Derivations[edit]

Derived genres from trance
Genre Description Origin Notable artists
Futurepop A fusion of electronic body music and anthem trance. This music has a cold, dark feeling while having grandiose synth melodies and, generally, a more trance-like sound than other subgenres of EBM. Vocals have a more prominent place in Futurepop than most other types of trance, and lyrics tend to be focused upon themes of complex human emotion, alienation, extropianism, and existentialism; as well as global issues, such as war, the apocalypse, and environmentalism. Norway, Sweden, Germany, United Kingdom and United States VNV Nation, Icon of Coil, Angels and Agony, Apoptygma Berzerk, Covenant, Assemblage 23
Hardstyle Closely related to nu style gabber and hard trance. Its sound is usually characterized by a mix of gabber and hardcore-like kick/bass sounds, spontaneous rhythmic changes, trance-like synth stabs, sweeps, and miscellaneous samples. However, Hardstyle usually has a much slower bpm than gabber (between 140 and 150). Germany, Netherlands, Belgium, Switzerland, Italy and Greece Blutonium Boy, Dana, Technoboy, Trance Generators, The Prophet, DJ Zany, Headhunterz, Wildstylez, AudioFreq
Psybient Also known as "ambient psy", "psychedelic ambient", "ambient goa", or "ambient psytrance" it is a mixture of psychedelic trance with ambient and glitch. Goa, Israel, France, and United Kingdom Bluetech, Celtic Cross, Entheogenic, Total Eclipse, Kick Bong, Shpongle, Shulman, Younger Brother, Ott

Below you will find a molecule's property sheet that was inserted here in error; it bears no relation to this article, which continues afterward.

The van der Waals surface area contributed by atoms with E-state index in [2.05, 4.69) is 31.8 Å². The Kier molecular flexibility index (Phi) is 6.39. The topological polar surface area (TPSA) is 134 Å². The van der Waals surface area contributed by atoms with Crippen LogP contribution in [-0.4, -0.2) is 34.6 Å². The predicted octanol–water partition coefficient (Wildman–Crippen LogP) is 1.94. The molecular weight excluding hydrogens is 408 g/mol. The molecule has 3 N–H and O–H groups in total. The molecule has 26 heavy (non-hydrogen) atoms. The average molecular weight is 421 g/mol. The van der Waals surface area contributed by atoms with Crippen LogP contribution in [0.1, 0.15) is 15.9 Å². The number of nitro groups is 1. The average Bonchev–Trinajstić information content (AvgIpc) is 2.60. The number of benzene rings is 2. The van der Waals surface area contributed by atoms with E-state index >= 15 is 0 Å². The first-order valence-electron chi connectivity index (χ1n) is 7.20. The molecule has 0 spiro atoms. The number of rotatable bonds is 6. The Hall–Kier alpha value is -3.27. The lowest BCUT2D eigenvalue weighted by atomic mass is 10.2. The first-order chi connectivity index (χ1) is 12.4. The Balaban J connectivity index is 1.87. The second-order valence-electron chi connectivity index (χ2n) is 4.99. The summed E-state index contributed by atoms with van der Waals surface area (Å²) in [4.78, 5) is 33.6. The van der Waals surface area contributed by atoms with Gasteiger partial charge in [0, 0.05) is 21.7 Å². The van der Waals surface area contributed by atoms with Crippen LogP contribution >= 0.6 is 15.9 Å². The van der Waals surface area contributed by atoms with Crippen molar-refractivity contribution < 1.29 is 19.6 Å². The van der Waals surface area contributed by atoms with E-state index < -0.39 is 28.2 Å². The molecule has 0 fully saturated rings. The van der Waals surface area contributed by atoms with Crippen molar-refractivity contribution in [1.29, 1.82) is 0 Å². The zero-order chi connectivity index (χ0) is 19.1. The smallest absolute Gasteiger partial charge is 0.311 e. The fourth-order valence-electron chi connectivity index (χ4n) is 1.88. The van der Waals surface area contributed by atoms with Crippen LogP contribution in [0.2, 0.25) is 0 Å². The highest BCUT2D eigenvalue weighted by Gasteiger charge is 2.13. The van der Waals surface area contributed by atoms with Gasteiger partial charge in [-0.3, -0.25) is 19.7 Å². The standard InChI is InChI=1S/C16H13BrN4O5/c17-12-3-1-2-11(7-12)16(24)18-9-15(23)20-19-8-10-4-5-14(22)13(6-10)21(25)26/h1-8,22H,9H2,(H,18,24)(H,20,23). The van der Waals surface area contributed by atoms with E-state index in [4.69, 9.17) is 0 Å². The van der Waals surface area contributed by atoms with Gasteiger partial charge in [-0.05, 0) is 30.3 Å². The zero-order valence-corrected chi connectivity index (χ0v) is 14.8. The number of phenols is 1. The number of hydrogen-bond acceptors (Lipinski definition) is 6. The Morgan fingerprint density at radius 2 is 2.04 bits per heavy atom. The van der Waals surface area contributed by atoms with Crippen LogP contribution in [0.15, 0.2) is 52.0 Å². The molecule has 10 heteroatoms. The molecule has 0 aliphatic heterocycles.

Psydub A fusion genre of electronic music that has its roots in psychedelic trance, ambient and dub music. United Kingdom Androcell, Antandra, Alien Dread, Banco De Gaia, Bluetech, Carbon Based Lifeforms, Desert Dwellers, Dreadzone, Drrtywulvz, Easily Embarrassed, Entheogenic, Ephemeral Mists, Globular, Grouch, Kalya Scintilla, Kaminanda, Kuba, Kukan Dub Lagan, Land Switcher, Ott, Phutureprimitive, Pitch Black, Quanta, Resonant Language, Shpongle, Shulman, Somatoast, Soulacybin, Soulular, Supersillyus, The Orb, Tor.Ma in Dub
Trance-fusion A subgenre of the jam band movement that blends such musical styles as rock, jazz, funk, and electronica. It consists primarily of instrumental music. The terms jamtronica and livetronica are also used to refer to this style of music. United States Disco Biscuits, The New Deal, Lake Trout, Brothers Past, Sound Tribe Sector 9, Lotus, Particle, Holy Fuck, Future Rock, EOTO, Pnuma Trio

References[edit]

  • Ishkur. "Ishkur's Guide to Electronic Music". Ishkur.com.
  • ""A Beginners Guide To Trance Music"". www.listology.com.
  • Argentum. ""Trance music. A definition of genre."". Moodbook.com. Archived from the original on 2008-03-19.
  • "Understanding Trance Music". tranceproduction.com. Archived from the original on 2009-03-02. Retrieved 2008-05-28.
  • "tranceparty.org". Archived from the original on 2011-02-26. Retrieved 2009-07-25.